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Footnotes

We are grateful to Lei Bai, Ruijun Bai, Qun Chu, Shikun Ma, Jing Lu, Luyang Tian and Ying Yang for their administrative assistance. We thank Mengyi Sun, Jiayin Wang from Prof. Keqiong Ye’s lab (IBP, CAS) for their technical supports on RNA electrophoresis, Xueying Wang (Tsinghua University), Jifeng Wang (IBP, CAS), Zhensheng Xie (IBP, CAS) for their help in LC-MS/MS assays, Junying Jia (IBP, CAS), Shu Meng (IBP, CAS) and Shuang Sun (IBP, CAS) for their assistance in flow cytometry analyses. We also thank Chuqian Liang and Wang Kang for their technical supports. This work was supported by the National Key Research and Development Program of China (2019YFA0110100), the Strategic Priority Research Program of the Chinese Academy of Sciences (XDA16010000), the National Natural Science Foundation of China (Grant Nos. 31900524, 31970597, 81921006, 81625009, 91749202, 81861168034, 91949209, 92049304, 82125011, 81822018, 92049116, 82071588, 82122024, 32100937, 92149301, and 92168201), the National Key Research and Development Program of China (2018YFC2000100, 2020YFA0804000, 2017YFA0103300, 2017YFA0102800, 2018YFA0107200, 2019YFA0110900, 2020YFA0112200, 2020YFA0803401, and 2019YFA0802202), Beijing Natural Science Foundation (Z190019), the Key Research Program of the Chinese Academy of Sciences (KFZD-SW-221), the 14th Five-year Network Security and Informatization Plan of Chinese Academy of Sciences (WX145XQ07-18), K. C. Wong Education Foundation (GJTD-2019-06, GJTD-2019-08), Youth Innovation Promotion Association of CAS (E1CAZW0401), CAS Special Research Assistant (SRA) Program, the State Key Laboratory of Membrane Biology, the State Key Laboratory of Stem Cell and Reproductive Biology, the State Key Laboratory of Brain and Cognitive Science, the Tencent Foundation (2021-1045), and the Milky Way Research Foundation (MWRF).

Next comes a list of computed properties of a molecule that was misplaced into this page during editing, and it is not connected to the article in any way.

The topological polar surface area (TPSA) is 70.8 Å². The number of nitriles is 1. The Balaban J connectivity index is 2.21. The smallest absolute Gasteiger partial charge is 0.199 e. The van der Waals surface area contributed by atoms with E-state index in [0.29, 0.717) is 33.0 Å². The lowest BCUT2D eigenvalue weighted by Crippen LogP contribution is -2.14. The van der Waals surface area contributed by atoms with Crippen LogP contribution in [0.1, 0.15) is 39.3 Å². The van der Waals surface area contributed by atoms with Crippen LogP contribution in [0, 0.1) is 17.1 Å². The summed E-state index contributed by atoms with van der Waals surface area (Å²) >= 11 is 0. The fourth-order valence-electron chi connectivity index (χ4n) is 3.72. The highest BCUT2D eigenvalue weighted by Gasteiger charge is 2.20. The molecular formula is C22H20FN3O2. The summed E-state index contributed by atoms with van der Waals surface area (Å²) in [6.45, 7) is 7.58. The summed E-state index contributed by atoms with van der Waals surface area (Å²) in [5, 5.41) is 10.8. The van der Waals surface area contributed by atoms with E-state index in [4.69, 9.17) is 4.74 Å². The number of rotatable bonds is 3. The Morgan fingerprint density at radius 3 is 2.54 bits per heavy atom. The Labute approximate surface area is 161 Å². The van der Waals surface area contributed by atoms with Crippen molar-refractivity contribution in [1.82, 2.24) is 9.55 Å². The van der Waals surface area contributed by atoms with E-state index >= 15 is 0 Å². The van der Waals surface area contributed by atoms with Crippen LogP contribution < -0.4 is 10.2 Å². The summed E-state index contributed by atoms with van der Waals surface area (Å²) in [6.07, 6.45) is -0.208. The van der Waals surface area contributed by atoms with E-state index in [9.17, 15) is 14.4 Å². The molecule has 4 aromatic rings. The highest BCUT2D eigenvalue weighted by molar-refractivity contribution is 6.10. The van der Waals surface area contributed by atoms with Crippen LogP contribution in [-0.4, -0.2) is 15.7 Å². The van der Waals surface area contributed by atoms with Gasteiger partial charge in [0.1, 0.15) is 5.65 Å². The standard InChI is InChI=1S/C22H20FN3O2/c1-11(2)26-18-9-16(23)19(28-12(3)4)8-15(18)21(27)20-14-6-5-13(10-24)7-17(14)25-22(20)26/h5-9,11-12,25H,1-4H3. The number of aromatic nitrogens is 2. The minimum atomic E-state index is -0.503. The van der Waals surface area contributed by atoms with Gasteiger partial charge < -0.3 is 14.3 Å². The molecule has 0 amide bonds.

Sheng Zhang, Zeming Wu, Yue Shi, Si Wang, Jie Ren, Zihui Yu, Daoyuan Huang, Kaowen Yan, Yifang He, Xiaoqian Liu, Qianzhao Ji, Beibei Liu, Zunpeng Liu, Jing Qu, Guang-Hui Liu, Weimin Ci, Xiaoqun Wang and Weiqi Zhang declared no conflict of interest.

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Zhang, S., Wu, Z., Shi, Y. et al. FTO stabilizes MIS12 and counteracts senescence. Protein Cell 13, 954–960 (2022). https://doi.org/10.1007/s13238-022-00914-6